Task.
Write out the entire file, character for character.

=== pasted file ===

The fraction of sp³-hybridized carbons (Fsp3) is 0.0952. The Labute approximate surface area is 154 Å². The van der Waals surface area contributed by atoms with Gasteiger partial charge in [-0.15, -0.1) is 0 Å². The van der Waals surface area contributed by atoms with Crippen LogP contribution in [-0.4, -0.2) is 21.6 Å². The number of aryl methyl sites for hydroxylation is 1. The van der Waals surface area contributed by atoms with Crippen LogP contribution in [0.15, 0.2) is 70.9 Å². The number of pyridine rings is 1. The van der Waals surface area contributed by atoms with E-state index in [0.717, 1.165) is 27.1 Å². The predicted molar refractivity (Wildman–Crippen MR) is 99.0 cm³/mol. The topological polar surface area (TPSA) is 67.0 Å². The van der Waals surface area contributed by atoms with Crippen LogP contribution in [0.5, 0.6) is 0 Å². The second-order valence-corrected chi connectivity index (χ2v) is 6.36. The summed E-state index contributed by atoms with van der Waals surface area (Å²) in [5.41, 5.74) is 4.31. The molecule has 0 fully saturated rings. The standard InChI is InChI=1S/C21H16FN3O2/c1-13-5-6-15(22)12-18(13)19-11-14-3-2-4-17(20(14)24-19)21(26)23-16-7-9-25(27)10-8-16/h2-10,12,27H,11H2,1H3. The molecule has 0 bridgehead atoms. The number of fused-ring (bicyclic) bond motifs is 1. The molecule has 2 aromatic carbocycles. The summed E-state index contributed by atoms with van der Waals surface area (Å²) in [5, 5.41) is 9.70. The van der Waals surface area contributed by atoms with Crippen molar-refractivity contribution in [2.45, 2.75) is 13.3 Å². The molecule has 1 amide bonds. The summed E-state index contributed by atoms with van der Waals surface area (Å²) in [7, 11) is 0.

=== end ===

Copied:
The fraction of sp³-hybridized carbons (Fsp3) is 0.0952. The Labute approximate surface area is 154 Å². The van der Waals surface area contributed by atoms with Gasteiger partial charge in [-0.15, -0.1) is 0 Å². The van der Waals surface area contributed by atoms with Crippen LogP contribution in [-0.4, -0.2) is 21.6 Å². The number of aryl methyl sites for hydroxylation is 1. The van der Waals surface area contributed by atoms with Crippen LogP contribution in [0.15, 0.2) is 70.9 Å². The number of pyridine rings is 1. The van der Waals surface area contributed by atoms with E-state index in [0.717, 1.165) is 27.1 Å². The predicted molar refractivity (Wildman–Crippen MR) is 99.0 cm³/mol. The topological polar surface area (TPSA) is 67.0 Å². The van der Waals surface area contributed by atoms with Crippen LogP contribution in [0.5, 0.6) is 0 Å². The second-order valence-corrected chi connectivity index (χ2v) is 6.36. The summed E-state index contributed by atoms with van der Waals surface area (Å²) in [5.41, 5.74) is 4.31. The molecule has 0 fully saturated rings. The standard InChI is InChI=1S/C21H16FN3O2/c1-13-5-6-15(22)12-18(13)19-11-14-3-2-4-17(20(14)24-19)21(26)23-16-7-9-25(27)10-8-16/h2-10,12,27H,11H2,1H3. The molecule has 0 bridgehead atoms. The number of fused-ring (bicyclic) bond motifs is 1. The molecule has 2 aromatic carbocycles. The summed E-state index contributed by atoms with van der Waals surface area (Å²) in [5, 5.41) is 9.70. The van der Waals surface area contributed by atoms with Crippen molar-refractivity contribution in [2.45, 2.75) is 13.3 Å². The molecule has 1 amide bonds. The summed E-state index contributed by atoms with van der Waals surface area (Å²) in [7, 11) is 0.